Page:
The round-up of the stories that a budding Student Lawyer should be aware of this week. Sign up here to get these updates in your inbox every week.
Article by Andrew Dewey (3rd yr LLB student at Reading University)
The Bank of England is under growing pressure to increase interest rates in response to the rising inflation rates across the UK. Since the easing of Covid-19 restrictions over the past weeks, consumers have taken bankers by surprise in relation to the level of spending post pandemic. In May 2021, inflation rates creeped above the UK Central Bank’s aim of being at 2% as it reached an unexpected level of 2.1%. It is expected that in the upcoming months, this will exceed 3%, with some analysts even saying it will reach 4%, because of the unforeseen successes of GDP growth in the first financial quarter which adds to the growing pressure to increase interest rates.
The UK has certainly achieved its ‘V’ shaped recovery as predicted by most economists. However, despite this pressure on the Bank of England, spokespersons for the UK’s central bank have stated that there is no need for any changes, but they will continue to monitor the situation carefully. Following the 2008 financial crisis, inflation reached 5.2% but soon balanced out as many households became more conscious of their savings soon after this peak. Drawing on this point, analysts believe this will reoccur as people will be looking to tighten their belts after the post-lockdown freedoms wear off.
The relationship between Interest Rates and Inflation
Inflation is when the prices of goods increase which results in money losing its value. With consumers spending more money because they are allowed more freedom in society, this has increased the demand for goods, services and commodities which triggers an increase in prices to ensure the heightened need for supply is met. For example, fuel prices have reached their highest average in over a year at 129p per litre with the predictions being that this inflation rise will continue for the seventh consecutive month.
Central Banks can control inflation by increasing interest rates. At present, interest rates are set at 0.1% which gives consumers no incentive to save their money, so they decide to spend it. Therefore, an increase of interest rates means that individuals will receive higher amounts of money from their banks if they choose to save which may deter them from excessive spending.
The knock-on effects of any increases could see a slow in the housing market as the costs of borrowing for mortgages will increase. This is also the same for company activity, such as the M&A market, which is at a 3-month consecutive high, because the cost of debt financing will increase.
That said, it is yet to be seen how the Bank of England will respond to this pressure in forthcoming months. With prices for property, fuel and clothes reaching new highs, it is clear where the pressure is building. Despite this, and going by similar instances occurring previously, it seems that the Central Bank will not be in a hurry to make any changes.
Article by Joyce Yiu (LLM student at Queen Mary University of London)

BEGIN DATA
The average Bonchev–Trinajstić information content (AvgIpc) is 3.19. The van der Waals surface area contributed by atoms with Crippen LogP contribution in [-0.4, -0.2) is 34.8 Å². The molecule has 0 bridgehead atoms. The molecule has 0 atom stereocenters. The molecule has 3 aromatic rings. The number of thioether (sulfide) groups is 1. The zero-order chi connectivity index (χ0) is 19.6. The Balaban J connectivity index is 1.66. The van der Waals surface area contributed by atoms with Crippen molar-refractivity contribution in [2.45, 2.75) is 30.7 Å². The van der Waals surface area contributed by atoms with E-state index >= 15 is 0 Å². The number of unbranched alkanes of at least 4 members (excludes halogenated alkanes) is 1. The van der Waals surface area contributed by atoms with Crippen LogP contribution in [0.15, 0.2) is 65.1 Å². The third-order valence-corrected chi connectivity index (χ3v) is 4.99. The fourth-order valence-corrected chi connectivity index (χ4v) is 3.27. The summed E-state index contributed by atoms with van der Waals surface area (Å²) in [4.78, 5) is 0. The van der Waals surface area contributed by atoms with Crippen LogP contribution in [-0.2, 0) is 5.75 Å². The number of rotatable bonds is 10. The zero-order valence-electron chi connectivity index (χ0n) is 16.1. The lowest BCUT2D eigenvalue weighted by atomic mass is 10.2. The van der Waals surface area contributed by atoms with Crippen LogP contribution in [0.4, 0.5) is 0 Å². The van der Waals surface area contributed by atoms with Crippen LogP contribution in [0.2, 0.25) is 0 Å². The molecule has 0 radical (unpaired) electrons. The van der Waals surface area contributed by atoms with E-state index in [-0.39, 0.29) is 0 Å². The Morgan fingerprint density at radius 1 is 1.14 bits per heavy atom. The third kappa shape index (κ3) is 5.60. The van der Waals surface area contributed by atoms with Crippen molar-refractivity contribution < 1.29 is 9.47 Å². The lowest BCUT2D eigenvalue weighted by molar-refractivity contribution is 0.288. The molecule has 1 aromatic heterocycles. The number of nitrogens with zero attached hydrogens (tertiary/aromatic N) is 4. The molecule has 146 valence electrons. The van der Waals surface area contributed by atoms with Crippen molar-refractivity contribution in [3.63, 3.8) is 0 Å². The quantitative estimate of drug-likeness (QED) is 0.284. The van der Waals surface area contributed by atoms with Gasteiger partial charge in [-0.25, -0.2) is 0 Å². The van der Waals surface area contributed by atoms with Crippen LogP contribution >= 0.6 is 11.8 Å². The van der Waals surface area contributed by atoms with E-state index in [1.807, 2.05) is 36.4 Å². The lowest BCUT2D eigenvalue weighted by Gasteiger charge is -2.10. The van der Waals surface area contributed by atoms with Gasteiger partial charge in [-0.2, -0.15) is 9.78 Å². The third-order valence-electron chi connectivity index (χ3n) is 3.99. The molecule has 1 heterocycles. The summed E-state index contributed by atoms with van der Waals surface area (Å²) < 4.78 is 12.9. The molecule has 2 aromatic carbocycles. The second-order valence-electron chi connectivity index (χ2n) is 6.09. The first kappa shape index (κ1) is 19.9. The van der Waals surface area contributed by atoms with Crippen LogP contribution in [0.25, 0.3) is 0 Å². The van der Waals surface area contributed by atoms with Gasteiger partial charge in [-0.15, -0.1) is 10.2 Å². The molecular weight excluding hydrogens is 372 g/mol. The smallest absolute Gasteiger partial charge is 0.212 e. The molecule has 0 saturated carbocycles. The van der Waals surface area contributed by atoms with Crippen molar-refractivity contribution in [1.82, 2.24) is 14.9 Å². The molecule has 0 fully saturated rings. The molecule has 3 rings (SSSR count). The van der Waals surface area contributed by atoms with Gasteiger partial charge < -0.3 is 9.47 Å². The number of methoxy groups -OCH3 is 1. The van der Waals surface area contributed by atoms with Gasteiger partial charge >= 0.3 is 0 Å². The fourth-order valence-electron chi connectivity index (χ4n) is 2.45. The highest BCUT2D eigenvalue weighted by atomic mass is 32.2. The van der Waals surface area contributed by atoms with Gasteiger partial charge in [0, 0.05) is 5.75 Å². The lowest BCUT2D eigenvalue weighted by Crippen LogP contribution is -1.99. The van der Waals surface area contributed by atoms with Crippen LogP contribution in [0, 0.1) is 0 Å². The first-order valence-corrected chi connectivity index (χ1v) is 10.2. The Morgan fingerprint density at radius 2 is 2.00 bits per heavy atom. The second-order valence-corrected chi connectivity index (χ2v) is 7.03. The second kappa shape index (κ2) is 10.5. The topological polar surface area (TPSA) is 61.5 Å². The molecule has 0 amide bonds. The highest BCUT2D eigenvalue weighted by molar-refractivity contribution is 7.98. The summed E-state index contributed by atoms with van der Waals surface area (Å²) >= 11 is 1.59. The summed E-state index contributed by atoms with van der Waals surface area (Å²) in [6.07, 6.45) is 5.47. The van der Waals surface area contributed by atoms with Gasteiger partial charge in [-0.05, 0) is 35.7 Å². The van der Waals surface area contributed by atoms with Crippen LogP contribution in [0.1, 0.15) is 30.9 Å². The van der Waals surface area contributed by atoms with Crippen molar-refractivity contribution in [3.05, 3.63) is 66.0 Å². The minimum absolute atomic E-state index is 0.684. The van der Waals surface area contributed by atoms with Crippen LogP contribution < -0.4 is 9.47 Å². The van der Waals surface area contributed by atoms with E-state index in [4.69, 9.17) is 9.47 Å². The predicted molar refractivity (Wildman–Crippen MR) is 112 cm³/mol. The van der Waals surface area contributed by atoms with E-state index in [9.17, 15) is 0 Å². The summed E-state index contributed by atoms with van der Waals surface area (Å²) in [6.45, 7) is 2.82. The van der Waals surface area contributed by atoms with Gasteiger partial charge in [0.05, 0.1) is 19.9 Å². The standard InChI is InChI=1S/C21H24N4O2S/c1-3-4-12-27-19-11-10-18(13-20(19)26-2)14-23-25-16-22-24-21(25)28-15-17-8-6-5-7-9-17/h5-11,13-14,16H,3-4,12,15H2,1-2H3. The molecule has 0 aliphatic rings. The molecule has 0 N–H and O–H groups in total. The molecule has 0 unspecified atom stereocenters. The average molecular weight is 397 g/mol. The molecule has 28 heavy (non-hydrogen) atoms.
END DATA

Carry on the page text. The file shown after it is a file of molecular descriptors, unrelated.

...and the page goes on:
Are businesses ready to recover from the pandemic? Not totally.
Sectors such as hospitality have dealt with serious shortages of staff since reopening after lockdown, and the problem may become even more severe. It could reach crisis level following the 30th June deadline, after which it will become more difficult to hire EU workers.
Restaurants and bars have been allowed to serve food and drink outdoors since 12 April, while indoor dining have restarted from 17 May. However, recruitment is a growing issue and some venues struggle to reopen. UK Hospitality, the trade body, said there was currently a shortfall of about 188,000 workers, with the shortage of front-of house staff and chefs being particularly acute.
Brexit has also contributed to staff shortages, as EU workers returned to their home countries, and many have not returned due to travel restrictions.
UK Hospitality asked the government to renew its list of shortage occupations and consider a visa scheme for workers who would not qualify under the points-based system. It is unlikely that the government would open up this route as the government flatly rejected such a suggestion. Instead of relying on labour from aboard, the government encourages employers focusing on training the domestic workforce.
In fact, restaurants are getting creating when it comes to hiring. Restaurant group Hawksmoor is offering bonuses of up to £2,000 to workers who recommend friends for jobs in a bid to fill staffing shortages. Another chain, Caravan, has emailed customers with a promise of gift vouchers if they introduce candidates who go on to be hired by the firm.
About a billion birds are slaughtered, prepared and packed in the UK per year, and the British Poultry Council (BPC) is reporting a 10% fall in the number of birds being slaughtered for meat in recent weeks. British Meat Processors Association (BMPA), a trade body which represents companies in the beef, pork and lamb industry, said the sector was also suffering a labour shortfall.
Similarly, the BMPA has lobbied the government to put butchers on its list of shortage occupations, to allow recruitment from overseas at a lower salary and skill level. The BPC has made similar demands and also argues the sector should be allowed to recruit seasonal workers under a scheme currently open only to horticulture.
Actually, it might be a good time to switch to automation, either completely or partly. Farms and factories need to step up automation in preparation for the changes to immigration, and would need to invest more in machinery, as well as raising wages to attract UK-born workers. But it is undeniable that the meat industry needs time and flexibility from the government on immigration to survive the transition.